Until very recently few South African’s had ever heard of Mogoeng Mogoeng and when the country’s president, Jacob Zuma, announced the constitutional court judge as his preferred candidate for the newly vacant job of chief justice, even senior members of the judiciary were taken by surprise.
Surprise has quickly turned to outrage and open hostility with the discovery that Mogoeng not only has relatively little experience compared to other contenders for the job, but is a political conservative, especially when it comes to issues of women’s rights and sexual orientation.
As the country’s highest legal official, South Africa’s chief justice exercises authority over all of its courts and presides over the most powerful legal body of the land, the constitutional court.
While nobody would be particularly taken aback by a Republican US president appointing a conservative judge, it is rather perplexing to see the equivalent being proposed by President Zuma, whose party, the African National Congress, purports to hold policies of non-sexism, non-discrimination and human rights.
Many commentators argue that Mogoeng’s stance on women’s rights and sexual orientation are incompatible with South Africa’s internationally-respected liberal democratic constitution. These claims are based, in part, on judgements he handed down in appeal cases while he was a high court judge.
Two especially controversial cases revolve around marital rape, which is illegal in South Africa. In 2004 Mogoeng halved, on appeal, the ten-year prison term of a man who had been found guilty of raping his eight-month pregnant common law wife in front of another person. He cited the fact that the appellant was a first offender and that he and the complainant had been lovers as mitigating factors, stating that the nature of their relationship was “such that it renders their intercourse incapable of being legally categorised as rape”.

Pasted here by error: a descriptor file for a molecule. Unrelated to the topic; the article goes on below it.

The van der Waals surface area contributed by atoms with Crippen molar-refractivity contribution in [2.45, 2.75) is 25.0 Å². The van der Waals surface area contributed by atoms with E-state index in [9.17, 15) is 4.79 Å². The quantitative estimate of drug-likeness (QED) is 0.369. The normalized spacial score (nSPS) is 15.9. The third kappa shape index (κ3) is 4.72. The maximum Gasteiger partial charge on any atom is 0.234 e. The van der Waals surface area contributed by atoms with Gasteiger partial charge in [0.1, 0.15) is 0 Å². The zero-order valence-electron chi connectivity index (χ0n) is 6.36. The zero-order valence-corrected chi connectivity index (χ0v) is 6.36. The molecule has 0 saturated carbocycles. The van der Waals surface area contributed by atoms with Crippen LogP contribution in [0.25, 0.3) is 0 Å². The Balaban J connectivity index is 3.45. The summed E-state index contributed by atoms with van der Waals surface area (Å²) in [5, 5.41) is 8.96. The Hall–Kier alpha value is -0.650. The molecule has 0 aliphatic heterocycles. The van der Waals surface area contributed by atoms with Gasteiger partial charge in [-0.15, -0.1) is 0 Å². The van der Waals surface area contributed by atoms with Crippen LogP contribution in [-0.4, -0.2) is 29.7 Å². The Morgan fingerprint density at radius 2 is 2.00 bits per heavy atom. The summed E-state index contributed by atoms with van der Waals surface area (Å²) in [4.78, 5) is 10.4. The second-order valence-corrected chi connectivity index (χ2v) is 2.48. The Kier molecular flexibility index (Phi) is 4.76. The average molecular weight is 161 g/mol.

In 2007 Mogoeng suspended the two-year sentence of another man who had been convicted of throttling his wife, whom he was in the process of getting divorced from, pinning her to her bed and raping her. Mogoeng opined that “the desire to make love to his wife must have overwhelmed him, hence his somewhat violent behaviour”, that “no real harm or injuries resulted from the throttling” and that the situation was not comparable “to a case where a lady comes across a stranger on the street who suddenly attempts to rape her”.
In 2001, Mogoeng had overruled yet another man’s two-year assault conviction for being “too harsh by any standards”. He suggested that the accused, who had tied his girlfriend to the back of his car and dragged her “at a fairly high speed over a distance of about 50 metres”, had been “provoked” and that the complainant, whom he’d only taken to hospital on the following day, had not sustained serious injuries.
Mogoeng’s critics also point to the fact that he’s an ordained pastor in a church that preaches that homosexuality is a perversion and sin that can be cured.
A number of human rights and civil society organisations are challenging president Zuma’s recommendation of Mogoeng for the position of South Africa’s new chief justice.
Andreas is a book shop manager and freelance writer in Cape Town, South Africa. Follow him on Twitter: @Andreas_Spath
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